And on Monday, White House press secretary Kayleigh McEnany boosted Trump’s message, kicking off a press briefing by blaming governors for all matters of “violence and chaos” around the country. “These states are responsible for policing their streets,” she said.
Trump’s strategy started during the pandemic and never stopped, migrating from one problem to the next. And now, as he restarts his campaign rallies amid the backdrop of both the pandemic and the protests, he’s poised to once again clash with governors. Protests against police brutality are likely to continue in some states, including Washington, while other states still suffering from the pandemic, such as North Carolina, may be hesitant to let Trump hold his desired megarallies.
“The president is not trying to win political support in Washington state, but he clearly thinks he can lie about events here to find victories elsewhere,” said Mike Faulk, a spokesperson for Washington Gov. Jay Inslee, a Democrat who has faced Trump’s ire over both his response to the pandemic and Seattle demonstrations.
Throughout 2020, Trump has repeatedly pushed the responsibility for the pandemic and protest response largely onto the states, while simultaneously threatening to punish governors and intervene — most recently with the U.S. military — if they don’t act the way he wants. His approach gave him the latitude to blame governors when things went wrong, yet it also yielded criticism that the president was abdicating his own responsibilities.
“This is all the politics of fear,” said Martin O’Malley, the former Democratic governor Maryland. “And in the politics of fear, his calculus is that he must look like the strong guy.”
Governors — Democrats and even some Republicans — say Trump is pretending to be tough and shifting blame as he heads into his reelection campaign as a weakened candidate. But Trump’s aides and allies say the president is pushing governors to take aggressive steps to help solve what have become the most challenging crises of his term.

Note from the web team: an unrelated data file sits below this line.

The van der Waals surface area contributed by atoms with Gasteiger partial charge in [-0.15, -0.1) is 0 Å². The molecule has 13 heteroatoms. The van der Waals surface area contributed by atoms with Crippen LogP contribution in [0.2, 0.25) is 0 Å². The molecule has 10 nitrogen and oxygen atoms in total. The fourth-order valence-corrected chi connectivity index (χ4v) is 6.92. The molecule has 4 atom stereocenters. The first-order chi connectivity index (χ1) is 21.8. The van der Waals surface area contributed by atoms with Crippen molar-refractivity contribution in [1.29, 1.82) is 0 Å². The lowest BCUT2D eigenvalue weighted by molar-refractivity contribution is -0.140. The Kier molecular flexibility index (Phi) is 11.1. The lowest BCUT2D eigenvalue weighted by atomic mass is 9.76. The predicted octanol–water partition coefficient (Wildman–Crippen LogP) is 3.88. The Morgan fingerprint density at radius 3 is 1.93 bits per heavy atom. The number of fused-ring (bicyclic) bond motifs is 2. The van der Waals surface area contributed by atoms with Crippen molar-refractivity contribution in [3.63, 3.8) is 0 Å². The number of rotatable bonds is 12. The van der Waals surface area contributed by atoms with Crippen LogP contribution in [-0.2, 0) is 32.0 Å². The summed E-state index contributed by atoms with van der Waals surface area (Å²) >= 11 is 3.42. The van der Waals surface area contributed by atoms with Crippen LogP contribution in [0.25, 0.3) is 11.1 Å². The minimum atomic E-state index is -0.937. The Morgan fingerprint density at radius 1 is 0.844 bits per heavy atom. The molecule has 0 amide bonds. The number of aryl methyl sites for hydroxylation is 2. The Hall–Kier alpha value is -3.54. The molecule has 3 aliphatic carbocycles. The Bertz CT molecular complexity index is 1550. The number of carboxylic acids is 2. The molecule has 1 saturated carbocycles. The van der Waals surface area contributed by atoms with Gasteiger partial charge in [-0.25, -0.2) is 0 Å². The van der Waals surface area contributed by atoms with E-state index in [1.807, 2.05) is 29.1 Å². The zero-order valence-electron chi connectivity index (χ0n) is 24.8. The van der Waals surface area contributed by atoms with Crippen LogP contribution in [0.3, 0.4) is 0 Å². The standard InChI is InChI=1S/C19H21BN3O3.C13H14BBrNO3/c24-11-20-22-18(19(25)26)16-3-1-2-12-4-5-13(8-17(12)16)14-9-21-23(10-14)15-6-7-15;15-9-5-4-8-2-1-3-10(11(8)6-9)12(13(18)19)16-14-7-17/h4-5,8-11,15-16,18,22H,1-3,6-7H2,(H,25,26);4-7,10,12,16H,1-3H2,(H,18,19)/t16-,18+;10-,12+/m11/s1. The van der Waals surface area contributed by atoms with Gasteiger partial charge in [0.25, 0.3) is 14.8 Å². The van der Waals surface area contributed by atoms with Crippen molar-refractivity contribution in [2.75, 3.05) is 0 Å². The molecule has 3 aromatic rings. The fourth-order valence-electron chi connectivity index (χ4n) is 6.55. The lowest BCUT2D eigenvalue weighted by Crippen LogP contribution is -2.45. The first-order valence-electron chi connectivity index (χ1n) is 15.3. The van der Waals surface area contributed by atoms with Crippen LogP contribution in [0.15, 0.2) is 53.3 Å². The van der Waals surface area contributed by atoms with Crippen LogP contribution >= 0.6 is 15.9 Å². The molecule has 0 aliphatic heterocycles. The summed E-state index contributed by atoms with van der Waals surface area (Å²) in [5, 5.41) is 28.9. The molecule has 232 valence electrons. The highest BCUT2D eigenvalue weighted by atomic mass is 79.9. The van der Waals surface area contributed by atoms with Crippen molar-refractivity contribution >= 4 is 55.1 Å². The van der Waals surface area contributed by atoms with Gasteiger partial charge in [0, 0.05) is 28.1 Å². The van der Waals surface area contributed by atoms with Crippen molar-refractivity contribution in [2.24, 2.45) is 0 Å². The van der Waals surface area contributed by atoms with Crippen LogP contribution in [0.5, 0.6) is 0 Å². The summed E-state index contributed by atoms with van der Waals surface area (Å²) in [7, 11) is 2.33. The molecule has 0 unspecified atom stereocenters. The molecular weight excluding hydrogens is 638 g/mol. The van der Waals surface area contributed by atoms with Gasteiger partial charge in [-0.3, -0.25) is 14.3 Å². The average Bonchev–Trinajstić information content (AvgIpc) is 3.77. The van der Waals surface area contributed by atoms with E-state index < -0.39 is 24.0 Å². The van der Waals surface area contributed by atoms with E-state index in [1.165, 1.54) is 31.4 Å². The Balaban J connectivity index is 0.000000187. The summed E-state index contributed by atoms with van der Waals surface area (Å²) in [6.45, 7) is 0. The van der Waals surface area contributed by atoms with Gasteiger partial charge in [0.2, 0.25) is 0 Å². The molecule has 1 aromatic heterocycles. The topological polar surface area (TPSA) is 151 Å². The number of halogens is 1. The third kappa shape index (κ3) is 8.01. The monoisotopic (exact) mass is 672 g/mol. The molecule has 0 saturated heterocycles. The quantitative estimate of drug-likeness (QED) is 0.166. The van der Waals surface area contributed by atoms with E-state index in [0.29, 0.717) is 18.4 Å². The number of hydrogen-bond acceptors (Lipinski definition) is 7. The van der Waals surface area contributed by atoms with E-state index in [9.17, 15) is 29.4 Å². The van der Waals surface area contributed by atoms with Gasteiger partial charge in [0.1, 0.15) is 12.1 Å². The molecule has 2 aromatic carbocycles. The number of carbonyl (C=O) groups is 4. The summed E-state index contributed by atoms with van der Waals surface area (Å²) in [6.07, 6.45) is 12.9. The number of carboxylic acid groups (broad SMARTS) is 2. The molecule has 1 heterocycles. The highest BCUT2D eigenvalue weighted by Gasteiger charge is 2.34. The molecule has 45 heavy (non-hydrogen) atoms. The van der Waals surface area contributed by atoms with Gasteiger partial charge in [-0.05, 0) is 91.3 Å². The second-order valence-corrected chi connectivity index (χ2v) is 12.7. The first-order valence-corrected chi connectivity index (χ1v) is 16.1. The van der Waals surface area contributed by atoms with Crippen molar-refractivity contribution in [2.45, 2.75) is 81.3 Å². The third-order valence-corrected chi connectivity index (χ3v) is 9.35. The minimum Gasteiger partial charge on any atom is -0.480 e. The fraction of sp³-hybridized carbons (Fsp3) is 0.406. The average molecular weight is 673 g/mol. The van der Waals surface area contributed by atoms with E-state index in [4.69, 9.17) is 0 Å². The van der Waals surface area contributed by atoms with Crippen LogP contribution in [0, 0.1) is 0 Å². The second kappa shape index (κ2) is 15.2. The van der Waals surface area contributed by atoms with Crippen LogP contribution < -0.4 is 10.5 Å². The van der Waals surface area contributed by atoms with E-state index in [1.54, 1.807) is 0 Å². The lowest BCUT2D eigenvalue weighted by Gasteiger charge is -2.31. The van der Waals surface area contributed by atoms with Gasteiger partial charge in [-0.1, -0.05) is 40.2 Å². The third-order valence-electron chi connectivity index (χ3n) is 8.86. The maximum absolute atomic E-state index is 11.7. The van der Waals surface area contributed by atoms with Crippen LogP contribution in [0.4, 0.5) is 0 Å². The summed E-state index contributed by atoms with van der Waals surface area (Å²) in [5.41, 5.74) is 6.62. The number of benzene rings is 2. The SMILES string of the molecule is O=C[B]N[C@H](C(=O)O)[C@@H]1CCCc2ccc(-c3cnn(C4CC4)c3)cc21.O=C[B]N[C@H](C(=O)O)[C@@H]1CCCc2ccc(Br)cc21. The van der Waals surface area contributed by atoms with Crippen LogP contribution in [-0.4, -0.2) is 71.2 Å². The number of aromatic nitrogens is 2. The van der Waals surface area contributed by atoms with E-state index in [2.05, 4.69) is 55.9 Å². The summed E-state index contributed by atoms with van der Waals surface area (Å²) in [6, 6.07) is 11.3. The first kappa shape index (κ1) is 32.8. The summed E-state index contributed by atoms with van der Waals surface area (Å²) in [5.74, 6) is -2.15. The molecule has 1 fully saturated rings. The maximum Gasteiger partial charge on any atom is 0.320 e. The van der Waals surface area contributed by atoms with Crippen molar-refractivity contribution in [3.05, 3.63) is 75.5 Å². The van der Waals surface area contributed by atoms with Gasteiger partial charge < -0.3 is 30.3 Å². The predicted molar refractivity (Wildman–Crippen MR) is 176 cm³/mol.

“There have been threats back and forth,” said Pat McCrory, the former Republican governor of North Carolina. “It’s typical of governors and presidents”
For a few weeks in May, it appeared the president was shifting his strategy when he began inviting governors —- who have earned higher marks than Trump in recent polls — to the White House for friendly chats as he promoted cooperation and bipartisanship. But the insults soon started again.
Still, a handful of governors have managed to stay on good terms with Trump in part by heaping praise on him. Earlier this month, Trump hosted New Jersey Gov. Phil Murphy, a Democrat, for dinner while the president spent the weekend at his luxury resort in Bedminster, N.J. And last Thursday, Govs. Kevin Stitt of Oklahoma and Pete Ricketts of Nebraska, both Republicans, joined Trump at a White House event celebrating the reopening of America’s small businesses.
“If you look at what I stand for and what the president stands for there’s a significant amount of disagreement on a whole range of issues,” Murphy said during a POLITICO event. “But we have been able to find common ground consistently and we need that.”
Earlier this year, Trump faced withering criticism from state and local officials that he had downplayed the coronavirus outbreak and then failed to quickly produce and ship tests and medical supplies to states. He also drew criticism for his refusal to invoke a national shutdown, eventually issuing nonbinding social-distancing guidelines after several large states, including New York and California, had already acted.
In return, the president rebuked governors over their requests for medical supplies and tests and even accused them of hoarding ventilators. He said he told Vice President Mike Pence, the leader of the White House coronavirus task force, not to call governors if they were not “appreciative” enough of his efforts.
“He’s looking for someone to blame,” said Jack Markell, the former Democratic governor of Delaware. “It’s not a surprise. His entire approach to life is to blame other people and divide. Now his target is governors.”
As Trump pushed the country to restart the economy, he declared that he could determine when states should lift their shutdown orders. But after a backlash, Trump quickly reversed course and said governors would decide when to open.
Then, once Trump’s attention turned to the nationwide demonstrations over racial injustice, he berated governors on a conference call for not using proper force to quell looting and vandalism. “You have to dominate. If you don’t dominate, you’re wasting your time,” he said. “You’re going to look like a bunch of jerks.”